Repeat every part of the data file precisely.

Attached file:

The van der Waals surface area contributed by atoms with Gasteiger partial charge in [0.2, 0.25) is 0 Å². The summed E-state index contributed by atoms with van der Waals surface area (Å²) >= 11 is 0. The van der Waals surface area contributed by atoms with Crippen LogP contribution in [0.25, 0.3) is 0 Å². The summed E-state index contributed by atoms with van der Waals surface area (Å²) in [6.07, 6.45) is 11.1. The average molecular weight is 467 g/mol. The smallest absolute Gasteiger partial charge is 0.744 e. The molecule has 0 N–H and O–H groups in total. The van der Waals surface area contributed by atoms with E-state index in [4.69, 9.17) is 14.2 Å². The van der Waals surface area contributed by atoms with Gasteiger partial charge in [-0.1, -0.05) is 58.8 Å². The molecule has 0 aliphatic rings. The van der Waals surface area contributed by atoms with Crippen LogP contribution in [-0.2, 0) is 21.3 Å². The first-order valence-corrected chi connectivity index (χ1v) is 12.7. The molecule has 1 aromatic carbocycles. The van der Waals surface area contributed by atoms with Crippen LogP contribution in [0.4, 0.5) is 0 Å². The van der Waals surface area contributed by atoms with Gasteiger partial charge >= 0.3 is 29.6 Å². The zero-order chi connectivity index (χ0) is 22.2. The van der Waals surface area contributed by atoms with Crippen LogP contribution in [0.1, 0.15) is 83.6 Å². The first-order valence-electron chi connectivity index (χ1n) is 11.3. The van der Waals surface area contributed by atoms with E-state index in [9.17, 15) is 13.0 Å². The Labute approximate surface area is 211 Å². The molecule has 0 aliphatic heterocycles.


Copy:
The van der Waals surface area contributed by atoms with Gasteiger partial charge in [0.2, 0.25) is 0 Å². The summed E-state index contributed by atoms with van der Waals surface area (Å²) >= 11 is 0. The van der Waals surface area contributed by atoms with Crippen LogP contribution in [0.25, 0.3) is 0 Å². The summed E-state index contributed by atoms with van der Waals surface area (Å²) in [6.07, 6.45) is 11.1. The average molecular weight is 467 g/mol. The smallest absolute Gasteiger partial charge is 0.744 e. The molecule has 0 N–H and O–H groups in total. The van der Waals surface area contributed by atoms with E-state index in [4.69, 9.17) is 14.2 Å². The van der Waals surface area contributed by atoms with Gasteiger partial charge in [-0.1, -0.05) is 58.8 Å². The molecule has 0 aliphatic rings. The van der Waals surface area contributed by atoms with Crippen LogP contribution in [-0.2, 0) is 21.3 Å². The first-order valence-corrected chi connectivity index (χ1v) is 12.7. The molecule has 1 aromatic carbocycles. The van der Waals surface area contributed by atoms with Crippen LogP contribution in [0.4, 0.5) is 0 Å². The van der Waals surface area contributed by atoms with Gasteiger partial charge >= 0.3 is 29.6 Å². The zero-order chi connectivity index (χ0) is 22.2. The van der Waals surface area contributed by atoms with Crippen LogP contribution in [0.1, 0.15) is 83.6 Å². The first-order valence-electron chi connectivity index (χ1n) is 11.3. The van der Waals surface area contributed by atoms with E-state index in [9.17, 15) is 13.0 Å². The Labute approximate surface area is 211 Å². The molecule has 0 aliphatic heterocycles.